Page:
Syria: a contrary voice. An open letter to William Hague

The Commentator retains its position that we should strike Syria. But here's a powerful counter-point

by Robin Mitchinson on 13 September 2013 09:20

Dear William,

Pardon the familiarity, but I feel that I have known you since your sensational maiden speech to the Tory Party Conference as a smirking 16 year-old.

Might I offer some advice about your foreign policy?

I think you should have one.

We might begin with a few of Gladstone’s precepts.

It is not our business to tell other countries how they should be governed. In particular, trying to impose ‘democracy’ on people who don’t understand it, are incapable of making it work, and don’t want it, is folly. It will inevitably end in tears, as we have seen in Iraq. ‘For forms of government let fools contest…..’

‘We have no permanent friends; only permanent interests’. In particular, we should stop harping on about the ‘special relationship’ with the US. It does not mean that we follow America like a trusting puppy dog to wherever the master fancies taking us. By all means invoke it when it suits British interests; otherwise forget about it.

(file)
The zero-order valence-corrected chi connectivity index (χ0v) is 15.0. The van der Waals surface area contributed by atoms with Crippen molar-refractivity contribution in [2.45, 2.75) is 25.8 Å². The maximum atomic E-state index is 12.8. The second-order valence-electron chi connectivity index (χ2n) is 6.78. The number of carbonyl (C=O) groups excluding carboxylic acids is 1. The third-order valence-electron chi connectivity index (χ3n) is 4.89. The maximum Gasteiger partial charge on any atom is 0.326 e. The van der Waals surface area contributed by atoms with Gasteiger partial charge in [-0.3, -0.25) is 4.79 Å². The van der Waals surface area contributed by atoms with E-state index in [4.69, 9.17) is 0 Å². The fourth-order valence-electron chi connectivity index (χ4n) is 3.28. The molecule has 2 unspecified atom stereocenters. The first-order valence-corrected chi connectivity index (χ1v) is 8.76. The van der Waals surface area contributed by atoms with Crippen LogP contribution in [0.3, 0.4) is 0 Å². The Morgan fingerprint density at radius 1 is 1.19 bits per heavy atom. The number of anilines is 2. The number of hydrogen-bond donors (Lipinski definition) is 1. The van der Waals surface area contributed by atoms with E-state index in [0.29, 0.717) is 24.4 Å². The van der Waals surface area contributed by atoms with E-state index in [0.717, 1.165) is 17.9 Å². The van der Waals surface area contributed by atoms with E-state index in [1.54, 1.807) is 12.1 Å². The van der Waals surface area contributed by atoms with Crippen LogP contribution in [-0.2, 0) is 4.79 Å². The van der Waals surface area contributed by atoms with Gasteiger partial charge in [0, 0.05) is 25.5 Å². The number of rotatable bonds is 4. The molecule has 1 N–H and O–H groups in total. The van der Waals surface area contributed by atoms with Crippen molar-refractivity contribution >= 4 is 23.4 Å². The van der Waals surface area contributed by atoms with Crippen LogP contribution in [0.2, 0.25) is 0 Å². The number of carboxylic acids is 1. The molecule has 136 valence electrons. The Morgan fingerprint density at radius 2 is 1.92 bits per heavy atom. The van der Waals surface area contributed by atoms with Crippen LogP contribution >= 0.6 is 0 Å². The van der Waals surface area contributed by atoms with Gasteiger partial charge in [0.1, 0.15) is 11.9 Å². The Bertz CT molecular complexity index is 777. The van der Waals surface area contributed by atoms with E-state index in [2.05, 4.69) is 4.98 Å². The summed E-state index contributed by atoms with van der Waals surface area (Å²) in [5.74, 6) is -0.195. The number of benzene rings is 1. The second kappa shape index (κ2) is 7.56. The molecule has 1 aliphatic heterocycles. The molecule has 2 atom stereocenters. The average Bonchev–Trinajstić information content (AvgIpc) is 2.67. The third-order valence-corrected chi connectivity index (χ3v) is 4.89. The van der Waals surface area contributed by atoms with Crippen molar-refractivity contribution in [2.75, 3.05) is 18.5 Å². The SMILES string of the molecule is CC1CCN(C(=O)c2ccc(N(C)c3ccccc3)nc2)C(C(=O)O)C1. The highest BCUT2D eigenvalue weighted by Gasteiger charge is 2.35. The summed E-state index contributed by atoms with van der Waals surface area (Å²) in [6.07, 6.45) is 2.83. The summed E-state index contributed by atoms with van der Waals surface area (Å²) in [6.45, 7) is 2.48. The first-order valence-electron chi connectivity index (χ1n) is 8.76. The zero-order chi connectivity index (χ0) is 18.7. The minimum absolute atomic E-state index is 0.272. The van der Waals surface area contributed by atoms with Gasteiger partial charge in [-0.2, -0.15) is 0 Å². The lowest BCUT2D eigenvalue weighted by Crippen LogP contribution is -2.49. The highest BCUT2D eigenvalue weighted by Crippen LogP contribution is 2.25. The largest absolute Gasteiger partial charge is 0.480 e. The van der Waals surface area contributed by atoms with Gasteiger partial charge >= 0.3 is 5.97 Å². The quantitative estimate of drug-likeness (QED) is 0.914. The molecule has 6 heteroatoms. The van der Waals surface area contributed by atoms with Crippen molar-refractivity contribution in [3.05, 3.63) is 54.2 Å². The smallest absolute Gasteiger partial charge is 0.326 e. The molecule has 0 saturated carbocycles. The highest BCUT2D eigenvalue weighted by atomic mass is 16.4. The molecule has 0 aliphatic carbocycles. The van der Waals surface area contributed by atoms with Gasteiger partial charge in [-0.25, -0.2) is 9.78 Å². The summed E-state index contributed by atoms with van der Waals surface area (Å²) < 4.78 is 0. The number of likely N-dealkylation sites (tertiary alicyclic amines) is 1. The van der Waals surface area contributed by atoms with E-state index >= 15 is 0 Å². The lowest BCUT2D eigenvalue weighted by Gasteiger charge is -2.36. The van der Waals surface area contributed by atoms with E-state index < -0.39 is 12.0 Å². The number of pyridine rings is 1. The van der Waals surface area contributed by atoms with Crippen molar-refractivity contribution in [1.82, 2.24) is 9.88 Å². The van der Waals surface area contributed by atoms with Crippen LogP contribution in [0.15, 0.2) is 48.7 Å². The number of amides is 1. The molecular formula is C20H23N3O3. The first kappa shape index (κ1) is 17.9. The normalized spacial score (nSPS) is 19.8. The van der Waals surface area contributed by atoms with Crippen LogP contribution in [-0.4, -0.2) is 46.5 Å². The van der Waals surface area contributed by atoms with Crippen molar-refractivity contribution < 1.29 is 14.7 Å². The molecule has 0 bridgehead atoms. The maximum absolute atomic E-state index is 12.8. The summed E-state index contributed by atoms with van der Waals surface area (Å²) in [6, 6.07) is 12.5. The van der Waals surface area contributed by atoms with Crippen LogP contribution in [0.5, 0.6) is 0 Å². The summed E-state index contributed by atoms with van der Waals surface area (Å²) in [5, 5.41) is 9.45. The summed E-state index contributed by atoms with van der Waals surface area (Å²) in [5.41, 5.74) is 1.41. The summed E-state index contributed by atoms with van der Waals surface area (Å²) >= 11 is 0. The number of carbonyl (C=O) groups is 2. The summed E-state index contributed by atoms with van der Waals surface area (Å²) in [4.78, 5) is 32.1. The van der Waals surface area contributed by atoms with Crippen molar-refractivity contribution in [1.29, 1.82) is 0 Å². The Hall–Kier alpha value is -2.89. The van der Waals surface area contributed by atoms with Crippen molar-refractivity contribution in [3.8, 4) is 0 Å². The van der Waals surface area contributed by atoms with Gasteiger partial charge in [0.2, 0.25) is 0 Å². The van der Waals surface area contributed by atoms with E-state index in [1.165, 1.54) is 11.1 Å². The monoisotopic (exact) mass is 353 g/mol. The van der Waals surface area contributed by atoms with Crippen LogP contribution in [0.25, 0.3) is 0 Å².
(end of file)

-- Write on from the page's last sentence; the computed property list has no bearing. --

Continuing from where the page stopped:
No foreign entanglements. The role of our armed forces is the defence of the realm. We have no business chasing folk around the deserts and mountains of far-away countries of which we know little.

Stopping foreign government from slaughtering their own people may seem very virtuous, but the Western conscience seems a tad selective. You may want to put an end to it in Syria, but how is this different from Rwanda, where you watched genocide unfold before your eyes and did nothing? Or the gassing of the Kurds by Saddam? Or the 400,000 deaths in Darfur? Or 5 million in the Congo? Or Pol Pot’s extermination of a whole class?

Every time the prospect of foreign intervention arises, ask yourself just one question. What vital British interests are at risk?

That should just about do it.

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